I'm a big fan of Sarah Haskins, a comedian who dares to critique the deluge of media targeted at women in a recurring Current TV segment called "Target: Women." Her riffs on the term "cougar" and yogurt commercials rank among my favorite online videos.
Recently, Haskins took on dating guides (aka books that "offer you a system for understanding and categorizing your failures") with predictably hilarious results. Her impression of Clare Staples, the author of Everything I Need to Know About Men I Learned from My Dog, is a highlight—and you'll never squeeze a tomato at the market in the same way.
p.s. If you're still interested in giving a dating advice book a try, check out my tongue-in-cheek look at a few of them from back in 2007. Can you spot the book Sarah featured in her video?
I didn't catch Little Bee pre-pub, but after reading a few pages in an Oxford bookstore I had to buy it. Luckily the UK practice of putting new books out in paperback made this an affordable and travel-friendly option. If you're put off by the back cover copy (which basically says, this book is so good we can't tell you anything about it), read a few pages and see if you're not captivated by the voice of Little Bee, a 16-year-old Nigerian refugee with a surprising connection to Kidman's well-to-do character, Sarah, and her husband. Unlike many over-hyped novels, this one delivers. Little Bee follows Cleave's Incendiary, a novel in the form of a letter to Osama bin Laden in response to an (imaginary) terror attack on a London football stadium. Unfortunately, the pub date set for Incendiary was July 7, 2005, the day of the London tube bombings, and the novel failed to get the promotion it deserved. We're glad to see Little Bee bring Cleave some well-earned success.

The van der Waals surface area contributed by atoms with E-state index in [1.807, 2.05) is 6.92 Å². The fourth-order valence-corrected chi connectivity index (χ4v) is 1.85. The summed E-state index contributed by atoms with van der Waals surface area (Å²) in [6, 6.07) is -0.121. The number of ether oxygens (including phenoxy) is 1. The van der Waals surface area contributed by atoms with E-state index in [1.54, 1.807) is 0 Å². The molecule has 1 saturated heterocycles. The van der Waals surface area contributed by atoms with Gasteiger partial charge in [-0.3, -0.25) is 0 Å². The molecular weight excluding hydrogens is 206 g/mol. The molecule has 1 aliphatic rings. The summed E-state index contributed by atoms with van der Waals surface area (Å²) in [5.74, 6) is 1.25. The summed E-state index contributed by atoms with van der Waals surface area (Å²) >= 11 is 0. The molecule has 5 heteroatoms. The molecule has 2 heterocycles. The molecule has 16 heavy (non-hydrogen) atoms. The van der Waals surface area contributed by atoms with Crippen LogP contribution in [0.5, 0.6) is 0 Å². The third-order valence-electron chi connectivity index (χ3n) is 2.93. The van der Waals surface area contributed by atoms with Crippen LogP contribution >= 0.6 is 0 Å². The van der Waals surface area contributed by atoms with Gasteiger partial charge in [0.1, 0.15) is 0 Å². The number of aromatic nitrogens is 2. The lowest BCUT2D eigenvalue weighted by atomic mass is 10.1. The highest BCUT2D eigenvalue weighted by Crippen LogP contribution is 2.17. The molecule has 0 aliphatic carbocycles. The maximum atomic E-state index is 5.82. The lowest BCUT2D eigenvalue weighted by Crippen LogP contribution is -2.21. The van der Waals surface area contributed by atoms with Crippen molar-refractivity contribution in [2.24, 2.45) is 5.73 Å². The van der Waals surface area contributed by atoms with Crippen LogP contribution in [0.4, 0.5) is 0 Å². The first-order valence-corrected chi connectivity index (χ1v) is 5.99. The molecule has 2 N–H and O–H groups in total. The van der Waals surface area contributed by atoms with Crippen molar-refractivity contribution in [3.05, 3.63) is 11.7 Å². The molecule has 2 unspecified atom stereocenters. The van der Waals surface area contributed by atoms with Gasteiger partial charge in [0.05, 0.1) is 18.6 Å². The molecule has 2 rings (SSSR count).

Fun fact: in the UK, Little Bee was called The Other Hand and featured a generic "literary fiction" type cover, a big contrast to the fanciful US jacket. Which do you prefer?
Watch an interview with Chris Cleave here.